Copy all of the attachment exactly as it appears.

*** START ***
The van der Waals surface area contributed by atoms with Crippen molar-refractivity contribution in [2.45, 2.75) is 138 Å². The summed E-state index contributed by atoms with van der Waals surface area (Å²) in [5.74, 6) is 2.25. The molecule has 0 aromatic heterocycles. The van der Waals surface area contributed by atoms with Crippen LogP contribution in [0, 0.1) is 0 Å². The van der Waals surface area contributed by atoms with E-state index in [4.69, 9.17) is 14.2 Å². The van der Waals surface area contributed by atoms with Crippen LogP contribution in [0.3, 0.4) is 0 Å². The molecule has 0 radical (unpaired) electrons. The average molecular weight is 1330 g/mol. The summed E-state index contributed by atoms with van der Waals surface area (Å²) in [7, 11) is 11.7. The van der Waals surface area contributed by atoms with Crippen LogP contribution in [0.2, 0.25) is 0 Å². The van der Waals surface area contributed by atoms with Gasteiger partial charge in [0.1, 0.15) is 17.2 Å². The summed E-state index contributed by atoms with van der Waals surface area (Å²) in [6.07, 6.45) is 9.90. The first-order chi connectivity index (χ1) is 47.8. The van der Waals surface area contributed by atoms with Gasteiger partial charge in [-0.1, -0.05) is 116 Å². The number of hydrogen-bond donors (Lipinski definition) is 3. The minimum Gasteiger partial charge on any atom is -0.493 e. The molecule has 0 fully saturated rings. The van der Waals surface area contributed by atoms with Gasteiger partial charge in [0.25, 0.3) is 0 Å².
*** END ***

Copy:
The van der Waals surface area contributed by atoms with Crippen molar-refractivity contribution in [2.45, 2.75) is 138 Å². The summed E-state index contributed by atoms with van der Waals surface area (Å²) in [5.74, 6) is 2.25. The molecule has 0 aromatic heterocycles. The van der Waals surface area contributed by atoms with Crippen LogP contribution in [0, 0.1) is 0 Å². The van der Waals surface area contributed by atoms with E-state index in [4.69, 9.17) is 14.2 Å². The van der Waals surface area contributed by atoms with Crippen LogP contribution in [0.3, 0.4) is 0 Å². The molecule has 0 radical (unpaired) electrons. The average molecular weight is 1330 g/mol. The summed E-state index contributed by atoms with van der Waals surface area (Å²) in [7, 11) is 11.7. The van der Waals surface area contributed by atoms with Crippen LogP contribution in [0.2, 0.25) is 0 Å². The van der Waals surface area contributed by atoms with Gasteiger partial charge in [0.1, 0.15) is 17.2 Å². The summed E-state index contributed by atoms with van der Waals surface area (Å²) in [6.07, 6.45) is 9.90. The first-order chi connectivity index (χ1) is 47.8. The van der Waals surface area contributed by atoms with Gasteiger partial charge in [-0.1, -0.05) is 116 Å². The number of hydrogen-bond donors (Lipinski definition) is 3. The minimum Gasteiger partial charge on any atom is -0.493 e. The molecule has 0 fully saturated rings. The van der Waals surface area contributed by atoms with Gasteiger partial charge in [0.25, 0.3) is 0 Å².